As Raquel says in her post script above, a city traversed on foot can be just as creatively inspiring as a woodland path or wilderness trail, at least for those open to its rhythms; for those who are paying attention. The following passage on urban walking comes from Rebecca Solnit's Wanderlust: A History of Walking, which devotes several chapters to the subject. To me, as a former New Yorker, this description of "city magic" rings absolutely true:
"There is a subtle state most urban walkers know, a sort of basking in solitude -- a dark solitude punctuated with encounters as the night sky is punctuated with stars -- one is altogether outside society, so solitude has a sensible geographical explanation, and there is a kind of communion with the nonhuman. In the city, one is alone because the world is made up of strangers, and to be a stranger surrounded by strangers, to walk along silently bearing one's secrets and imagining those of the people one passes, is among the starkest of luxuries. This uncharted identity with its illimitable possibilities is one of the distinctive qualities of urban living, a liberatory state for those who come to emancipate themselves from family and community expectation, to experiment with subculture and identity. It is an observer's state, cool, withdrawn, with senses sharpened, a good state for anybody who needs to reflect or create. In small doses, melancholy, alienation, and introspection are among life's most refined pleasures.
"Not long ago I heard the singer and poet Patti Smith answer a radio interviewer's questions about what she did to prepare for her performances onstage with, 'I would roam the streets for a few hours.' With that brief comment, she summoned up her own outlaw romanticism and the way such walking might toughen and sharpen the sensibility, wrap one in an isolation out of which might come songs fierce enough, words sharp enough, to break that musing silence. Probably roaming the streets didn't work so well in a lot of American cities, where the hotel was moated by a parking lot surrounded by six-lane roads without sidewalks, but she spoke as a New Yorker.
"Speaking as a Londoner, Virginia Woolf described anonymity as a fine and desirable thing, in her 1930 essay 'Street Haunting.' Daughter of the great alpinist Leslie Stephen, she had once declared to a friend, 'How could I think mountains and climbing romantic? Wasn't I brought up with alpenstocks in my nursery and a raised map of the Alps, showing every peak my father had climbed? Of course, London and the marshes are the places I like best.' Woolf wrote of the confining oppression of one's own identity, of the way the objects in one's home 'enforce the memories of our experience.' And so she set out to buy a pencil in a city where safety and propriety were no longer considerations for a no-longer-young woman on a winter evening, and in recounting -- or inventing -- her journey, wrote one of the great essays on urban walking."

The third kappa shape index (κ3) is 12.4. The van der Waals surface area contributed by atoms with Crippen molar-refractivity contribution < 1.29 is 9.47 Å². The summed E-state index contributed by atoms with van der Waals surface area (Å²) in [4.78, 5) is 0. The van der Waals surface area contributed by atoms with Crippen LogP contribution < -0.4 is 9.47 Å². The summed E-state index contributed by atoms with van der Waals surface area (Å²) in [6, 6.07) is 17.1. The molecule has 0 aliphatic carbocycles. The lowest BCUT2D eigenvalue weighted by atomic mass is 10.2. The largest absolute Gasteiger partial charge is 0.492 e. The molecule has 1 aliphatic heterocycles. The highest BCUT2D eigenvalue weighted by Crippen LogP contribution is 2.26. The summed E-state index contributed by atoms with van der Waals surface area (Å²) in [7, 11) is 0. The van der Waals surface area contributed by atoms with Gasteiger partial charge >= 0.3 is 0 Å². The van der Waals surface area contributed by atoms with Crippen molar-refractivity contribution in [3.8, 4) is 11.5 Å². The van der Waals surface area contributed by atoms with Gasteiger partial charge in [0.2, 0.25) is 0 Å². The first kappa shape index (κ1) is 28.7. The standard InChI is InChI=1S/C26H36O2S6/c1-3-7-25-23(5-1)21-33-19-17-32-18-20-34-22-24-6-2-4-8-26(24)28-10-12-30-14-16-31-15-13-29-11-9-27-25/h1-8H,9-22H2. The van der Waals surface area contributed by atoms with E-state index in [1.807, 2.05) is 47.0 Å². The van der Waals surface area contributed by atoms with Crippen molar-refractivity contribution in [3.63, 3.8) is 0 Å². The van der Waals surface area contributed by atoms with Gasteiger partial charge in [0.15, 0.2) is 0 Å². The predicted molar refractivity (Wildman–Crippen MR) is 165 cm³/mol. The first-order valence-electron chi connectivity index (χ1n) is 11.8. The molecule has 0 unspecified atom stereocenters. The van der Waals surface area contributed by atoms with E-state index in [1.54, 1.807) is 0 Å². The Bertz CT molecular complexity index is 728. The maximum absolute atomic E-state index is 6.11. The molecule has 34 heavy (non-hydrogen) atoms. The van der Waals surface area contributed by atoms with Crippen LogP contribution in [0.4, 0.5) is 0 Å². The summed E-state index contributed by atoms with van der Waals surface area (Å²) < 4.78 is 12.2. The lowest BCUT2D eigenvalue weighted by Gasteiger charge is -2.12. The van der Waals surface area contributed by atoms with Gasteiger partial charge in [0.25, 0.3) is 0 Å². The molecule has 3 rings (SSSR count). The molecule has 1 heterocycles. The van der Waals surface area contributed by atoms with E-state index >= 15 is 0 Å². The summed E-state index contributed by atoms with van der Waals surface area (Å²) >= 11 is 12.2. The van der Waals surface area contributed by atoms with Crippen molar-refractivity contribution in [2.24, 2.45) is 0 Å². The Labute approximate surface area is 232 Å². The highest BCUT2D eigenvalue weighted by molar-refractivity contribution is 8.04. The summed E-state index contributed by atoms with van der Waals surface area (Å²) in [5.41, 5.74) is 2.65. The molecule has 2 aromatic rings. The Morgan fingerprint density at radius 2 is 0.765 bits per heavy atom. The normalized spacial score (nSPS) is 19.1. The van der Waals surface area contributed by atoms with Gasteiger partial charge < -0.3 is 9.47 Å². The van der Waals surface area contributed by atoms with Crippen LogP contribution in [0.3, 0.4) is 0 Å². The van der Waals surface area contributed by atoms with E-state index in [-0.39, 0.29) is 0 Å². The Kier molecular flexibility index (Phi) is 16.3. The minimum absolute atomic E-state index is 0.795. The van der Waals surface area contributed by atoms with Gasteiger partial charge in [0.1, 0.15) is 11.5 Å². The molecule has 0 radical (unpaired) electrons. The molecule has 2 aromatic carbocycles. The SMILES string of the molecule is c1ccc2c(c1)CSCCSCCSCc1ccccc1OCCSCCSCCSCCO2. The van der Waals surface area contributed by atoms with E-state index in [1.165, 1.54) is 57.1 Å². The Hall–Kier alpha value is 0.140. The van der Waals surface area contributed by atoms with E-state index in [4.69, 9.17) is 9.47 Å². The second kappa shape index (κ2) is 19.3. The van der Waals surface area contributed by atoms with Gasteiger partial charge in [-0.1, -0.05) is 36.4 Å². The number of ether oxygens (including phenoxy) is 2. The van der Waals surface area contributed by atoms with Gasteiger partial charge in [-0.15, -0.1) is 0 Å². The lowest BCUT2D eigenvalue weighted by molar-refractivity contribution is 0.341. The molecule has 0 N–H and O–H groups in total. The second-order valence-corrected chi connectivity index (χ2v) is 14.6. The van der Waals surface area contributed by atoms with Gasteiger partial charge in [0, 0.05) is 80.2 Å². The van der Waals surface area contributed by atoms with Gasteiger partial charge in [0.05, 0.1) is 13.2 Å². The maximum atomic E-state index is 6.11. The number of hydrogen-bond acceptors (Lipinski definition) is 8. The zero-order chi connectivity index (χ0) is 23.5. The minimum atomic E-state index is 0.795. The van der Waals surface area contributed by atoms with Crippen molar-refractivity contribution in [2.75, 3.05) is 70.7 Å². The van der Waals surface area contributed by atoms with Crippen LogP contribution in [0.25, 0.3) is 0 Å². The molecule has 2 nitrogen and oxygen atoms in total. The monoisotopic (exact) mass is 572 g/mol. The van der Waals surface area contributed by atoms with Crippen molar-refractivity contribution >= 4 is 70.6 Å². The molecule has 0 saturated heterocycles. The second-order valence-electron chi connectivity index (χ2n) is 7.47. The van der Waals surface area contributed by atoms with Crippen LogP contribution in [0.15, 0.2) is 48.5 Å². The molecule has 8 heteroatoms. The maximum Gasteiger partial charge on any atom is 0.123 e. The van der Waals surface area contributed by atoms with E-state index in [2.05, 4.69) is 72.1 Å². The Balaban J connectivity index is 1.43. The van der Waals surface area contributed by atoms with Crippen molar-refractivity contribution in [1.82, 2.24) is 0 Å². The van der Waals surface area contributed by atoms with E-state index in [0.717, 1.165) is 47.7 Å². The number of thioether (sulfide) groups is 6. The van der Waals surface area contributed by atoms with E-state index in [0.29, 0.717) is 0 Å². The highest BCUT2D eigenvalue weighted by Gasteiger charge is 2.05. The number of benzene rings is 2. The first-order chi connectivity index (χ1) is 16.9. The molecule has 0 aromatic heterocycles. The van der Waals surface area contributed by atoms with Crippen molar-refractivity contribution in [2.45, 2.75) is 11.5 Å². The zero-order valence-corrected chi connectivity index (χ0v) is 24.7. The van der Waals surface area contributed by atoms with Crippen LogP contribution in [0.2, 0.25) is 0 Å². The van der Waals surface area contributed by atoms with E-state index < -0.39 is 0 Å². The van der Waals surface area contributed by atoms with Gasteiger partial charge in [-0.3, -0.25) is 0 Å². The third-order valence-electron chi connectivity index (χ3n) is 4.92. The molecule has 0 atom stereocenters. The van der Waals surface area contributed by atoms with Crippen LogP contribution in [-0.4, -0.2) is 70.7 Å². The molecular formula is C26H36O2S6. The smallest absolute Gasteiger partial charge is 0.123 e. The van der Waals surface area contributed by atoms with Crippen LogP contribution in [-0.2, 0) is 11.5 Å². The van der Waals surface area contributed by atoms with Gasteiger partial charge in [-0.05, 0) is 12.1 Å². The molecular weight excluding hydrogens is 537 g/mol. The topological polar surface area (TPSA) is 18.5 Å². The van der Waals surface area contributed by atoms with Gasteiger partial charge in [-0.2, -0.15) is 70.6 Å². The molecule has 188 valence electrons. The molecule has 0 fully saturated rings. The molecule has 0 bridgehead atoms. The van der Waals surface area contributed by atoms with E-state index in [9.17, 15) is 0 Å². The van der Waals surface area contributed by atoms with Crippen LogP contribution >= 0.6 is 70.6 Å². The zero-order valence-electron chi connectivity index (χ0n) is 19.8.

You can read Woolf's brilliant essay here.
The passage by Rebecca Solnit is from Wanderlust: A History of Walking (Viking, 2000); all rights reserved by the author. The photographs were taken in New York, the city where I came of age as young writer/editor, and that I still think of as my urban home. I highly recommend Patti Smith's book Just Kids, a wonderful memoir of her own youth in New York; Lauren Elkin's Flâneuse: Women Walk the City in Paris, New York, Tokyo, Venice, and London; and Olivia Laing's The Lonely City: Adventures in the Art of Being Alone. For more on the history of the Urban Fantasy genre, see Austin Hackney's survey of the field. For a post on the life and work of Urban Fantasy writer Charles de Lint, go here.
[Editorial changes, 2018: Urban Fantasy novels by Holly Black and Delia Sherman were added to the text above, and the works by Elkin, Laing, and Hackney were added to the reading recommendations.]